Gender Equality Management Assessment

Blog 6



In the era of globalised economy and exponentially increasing market competition, workplace diversity is the only mechanism employers can use to benefit from all of their employees’ potential while also building an inclusive work culture. Although the latter is often considered as a requirement for success, many companies still find it difficult to implement.

Each and every one of us is comprised of various complex identity perceptions that affect not only the way we perceive ourselves but also how others see us. Moreover, an important part of our identity is comprised of personal circumstances which we have no influence over – sex, race, nationality (as well as disability, sexual orientation, etc.). If we feel at odds with the majority of our workplace due to one of these circumstances, it can become a personal issue. A research conducted by Catalyst in the USA in 2014,[1] examining the feeling of otherness and its effect on the opportunities, advancement and aspirations of employees, paints a thought-provoking picture. When a person develops feelings of otherness, their opportunities of advancement and chances of accessing senior-level mentors within the work process (or entering mentorship schemes in general) diminish. Furthermore, such individuals also face the probability of lowering self-expectations and expectations within their workplace. Women participants who have experienced feelings of otherness were nearly twice as likely to have reported a “great” or “very great” negative impact on their career due to the lack of participation in visible projects that would have advanced their career. According to the findings of the research, these women attribute the lack of career advancement opportunities to their personal identity circumstances. In addition, women who felt racially or ethnically different in their workplace were more likely to downsize their career aspirations within a given organisation.

To ensure inclusivity, an employee’s workplace (including their co-workers and superiors) has to communicate two things: (1) that the employee is valued for their unique capabilities and (2) that despite their personal circumstances, they belong in the workplace. Catalyst cites four characteristics that are key for an inclusive leader – EACH (empowerment, acknowledgement, courage, humility). A good leader empowers employees, acknowledging their good practices and encouraging excellency in work; he/she is capable of humility, admitting their mistakes and ensuring they are part of a normal working process. Furthermore, a good and inclusive leader shows courage, performs in spite of all (personal) burdens and obstacles, passing such an attitude onto others as well. He/she takes on new tasks, takes risks in order to achieve higher goals, while at the same time encouraging their employees to do the same. Finally, what makes a good and inclusive leader is the ability to recognize their team’s good work and present it as such publicly.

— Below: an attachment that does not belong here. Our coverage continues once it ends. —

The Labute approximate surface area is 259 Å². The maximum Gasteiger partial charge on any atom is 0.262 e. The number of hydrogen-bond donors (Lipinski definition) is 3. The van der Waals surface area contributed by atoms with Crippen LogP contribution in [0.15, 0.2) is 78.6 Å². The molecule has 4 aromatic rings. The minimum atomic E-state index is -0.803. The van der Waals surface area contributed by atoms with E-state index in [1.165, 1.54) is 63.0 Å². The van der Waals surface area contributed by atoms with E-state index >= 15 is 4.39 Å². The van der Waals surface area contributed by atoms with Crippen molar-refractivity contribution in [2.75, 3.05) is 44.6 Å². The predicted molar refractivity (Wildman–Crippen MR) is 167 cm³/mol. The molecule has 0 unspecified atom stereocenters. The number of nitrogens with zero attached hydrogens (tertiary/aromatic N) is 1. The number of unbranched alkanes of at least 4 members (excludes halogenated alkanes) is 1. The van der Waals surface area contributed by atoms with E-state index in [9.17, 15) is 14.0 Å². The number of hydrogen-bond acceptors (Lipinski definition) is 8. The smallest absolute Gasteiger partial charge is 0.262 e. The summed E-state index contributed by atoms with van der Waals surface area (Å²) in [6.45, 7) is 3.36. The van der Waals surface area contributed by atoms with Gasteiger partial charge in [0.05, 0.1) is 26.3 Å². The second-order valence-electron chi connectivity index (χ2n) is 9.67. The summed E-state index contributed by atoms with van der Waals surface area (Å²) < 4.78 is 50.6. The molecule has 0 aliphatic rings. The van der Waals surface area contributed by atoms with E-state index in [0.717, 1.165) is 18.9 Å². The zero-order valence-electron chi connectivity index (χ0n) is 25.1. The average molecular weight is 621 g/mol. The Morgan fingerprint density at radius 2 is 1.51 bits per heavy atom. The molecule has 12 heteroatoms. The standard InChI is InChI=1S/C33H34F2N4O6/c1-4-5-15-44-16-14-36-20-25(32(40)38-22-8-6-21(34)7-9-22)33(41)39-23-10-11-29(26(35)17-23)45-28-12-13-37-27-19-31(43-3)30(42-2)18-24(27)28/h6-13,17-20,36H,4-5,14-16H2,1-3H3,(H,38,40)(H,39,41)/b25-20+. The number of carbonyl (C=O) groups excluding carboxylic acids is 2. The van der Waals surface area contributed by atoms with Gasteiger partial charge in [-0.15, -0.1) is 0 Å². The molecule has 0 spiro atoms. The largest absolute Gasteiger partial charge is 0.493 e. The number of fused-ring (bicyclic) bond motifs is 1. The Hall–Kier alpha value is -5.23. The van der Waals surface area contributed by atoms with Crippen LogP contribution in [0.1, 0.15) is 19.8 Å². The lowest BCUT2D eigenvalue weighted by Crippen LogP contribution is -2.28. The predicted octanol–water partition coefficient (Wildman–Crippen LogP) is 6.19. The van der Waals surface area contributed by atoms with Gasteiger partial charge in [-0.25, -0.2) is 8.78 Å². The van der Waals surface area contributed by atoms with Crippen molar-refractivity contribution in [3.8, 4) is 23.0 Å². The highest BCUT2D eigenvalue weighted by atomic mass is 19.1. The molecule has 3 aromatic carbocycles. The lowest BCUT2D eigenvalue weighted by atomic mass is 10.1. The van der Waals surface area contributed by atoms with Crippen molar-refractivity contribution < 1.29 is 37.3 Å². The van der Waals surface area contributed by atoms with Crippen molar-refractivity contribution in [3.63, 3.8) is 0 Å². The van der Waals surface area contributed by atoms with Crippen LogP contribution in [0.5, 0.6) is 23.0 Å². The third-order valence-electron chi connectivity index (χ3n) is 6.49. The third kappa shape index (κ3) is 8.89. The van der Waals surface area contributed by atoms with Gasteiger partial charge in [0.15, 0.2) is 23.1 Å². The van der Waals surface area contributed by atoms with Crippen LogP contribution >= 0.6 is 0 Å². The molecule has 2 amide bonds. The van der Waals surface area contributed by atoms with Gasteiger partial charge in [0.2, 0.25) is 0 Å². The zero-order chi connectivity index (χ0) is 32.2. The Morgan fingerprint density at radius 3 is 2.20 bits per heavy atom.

Due to the prevalence of organisational culture within most institutions, there is still a long way to go before inclusive working environments become the norm. In the process of achieving inclusivity, obtaining and implementing the GEMA certificate can be of great help to you and your organisation. In order to transform your current workplace into an inclusive one and your senior employees into inclusive leaders, you certainly need some degree of courage which will pay off. Implementing the GEMA certificate will increase your market competitiveness by enabling your employees to present their new ideas on an equal basis, allowing them to feel better in their workplace, therefore also working more efficiently. What is more, the culture of your organisation will change throughout the process as well. Only such an innovative and dynamic work environment will enable you to maintain the finest personnel, while also attracting new candidates. Implementing GEMA brings gender-neutral ways of creating inclusive workplaces, which in turn enables the improvement of work processes and general mood of your employees.

[1] The reasearch “Report: Feeling Different: Being “The Other” in the US Workplace” can be accessed at: